Posts Tagged: Spot

Spots And Stains

Many people will regard spots and stains as being one and the same. Here at Ken Wainwright’s of Alvechurch, we look at them as two very different problems.

SPOTS
These are typically spillages, some of which, over time, will attract soil to become a black or dark coloured spot. Simple spot removal techniques or even straight forward cleaning can successfully remove the spot. They will often contain sugar or grease/oil/fat which may or may not be colourless, but over time will attract soil. Spots can be small or large.

STAINS
Stains are very different to spots but may contain some of the soil attracting contaminants of a spot. We describe a stain as being a source of soil or spillage that will actually change the appearance of the carpet or fabric by adding or removing colour. Classic examples are bleach, which will remove colour from many carpets and fabrics, or red wine which will add a red colour to the textile.

There are three primary colours which, when mixed together in certain quantities, will produce all other colours. Black and white are classified as being extremes of dark and light, so are often not strictly regarded as colours. But black can be made by mixing large equal amounts all three primary colours and can then be used for shading other colours.

Red is usually the easiest coloured stain to remove, followed by blue with yellow being the most difficult. It is, however, always a balancing act for the professional carpet cleaner to remove as much of the staining colour as possible, but without removing any of the carpets own colour.

Many carpets will be made with a polypropylene yarn. The manufacturers will advise that stains can be removed using household bleach. Beware, bleach is a dangerous product to work with. Never use it neat on any textile. Take appropriate personal Health and Safety precautions as advised by the manufacturer. Before starting work with a bleach, make sure you have the ability to safely rinse away any residues, and NEVER mix a bleach with any other chemicals.

Finally, when treating spots and stains on your own carpets and fabrics, always treat an inconspicuous area first and allow to dry. You are not only looking for colour/dye bleed, but texture change and other discolourations too.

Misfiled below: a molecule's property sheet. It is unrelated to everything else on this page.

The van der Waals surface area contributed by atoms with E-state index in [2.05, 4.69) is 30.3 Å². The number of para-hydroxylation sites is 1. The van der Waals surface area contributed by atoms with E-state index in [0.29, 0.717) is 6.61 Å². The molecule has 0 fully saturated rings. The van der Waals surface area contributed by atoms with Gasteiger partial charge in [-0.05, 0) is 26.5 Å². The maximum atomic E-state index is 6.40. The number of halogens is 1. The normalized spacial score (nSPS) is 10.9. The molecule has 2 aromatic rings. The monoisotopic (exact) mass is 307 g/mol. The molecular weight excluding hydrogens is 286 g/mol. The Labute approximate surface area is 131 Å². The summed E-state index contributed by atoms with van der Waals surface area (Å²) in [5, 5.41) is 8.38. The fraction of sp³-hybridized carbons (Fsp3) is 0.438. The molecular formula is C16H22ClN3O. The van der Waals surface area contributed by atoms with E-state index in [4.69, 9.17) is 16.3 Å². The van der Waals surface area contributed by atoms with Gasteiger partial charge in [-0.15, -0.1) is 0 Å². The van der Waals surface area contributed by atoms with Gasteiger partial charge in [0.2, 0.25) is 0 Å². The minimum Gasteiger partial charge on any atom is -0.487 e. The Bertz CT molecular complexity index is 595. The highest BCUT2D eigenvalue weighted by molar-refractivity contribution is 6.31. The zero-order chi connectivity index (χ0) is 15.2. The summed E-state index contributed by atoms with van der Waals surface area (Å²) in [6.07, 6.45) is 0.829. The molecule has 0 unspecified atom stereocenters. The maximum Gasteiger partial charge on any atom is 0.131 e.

Safe and happy spot cleaning
Ken Wainwright

Spillage First Aid

The successful removal of spills and spots is usually dependant upon the initial “First Aid Treatment”. Do the wrong thing and you could permanently damage your valuable carpets or upholstery.

Immediate attention to a spillage is essential. Even distilled water can damage some carpets and fabrics if not attended to.

For all but the smallest spillage, absorbing the liquid with a towel is essential. Fold the towel into a pad, place on the wet area, apply some pressure and allow the wicking action of the towel to absorb the spillage. Repeat this procedure until you have absorbed as much as you can.

The next stage, or the first stage for a small spillage, is to make a pad from some plain white paper kitchen towel, I use three sheets, and place the pad over the damp area and continue to absorb any residual liquid. With paper towels, you will be able to see if any further liquid is being removed. Repeat this process until the last pad you use remains dry.

If your carpet has been treated with a stain resist protector such as Enviroshield or Stainshield, this may be all you need to do to completely remove the spillage. Any residual staining will be less concentrated than otherwise would be the case, so the likelihood of complete stain removal is more likely.

You must never rub or scrub your carpets or fabrics. This will frequently lead to permanent damage.

Never treat a spot or stain without first carrying out the First Aid Treatment described above.

Don’t pour white wine on top of red in the hope that some miraculous chemical reaction will make the stain magically disappear.

If in doubt about what to do, contact a professional carpet cleaner FIRST. Afterwards may be too late.

Safe and happy cleaning 🙂
Ken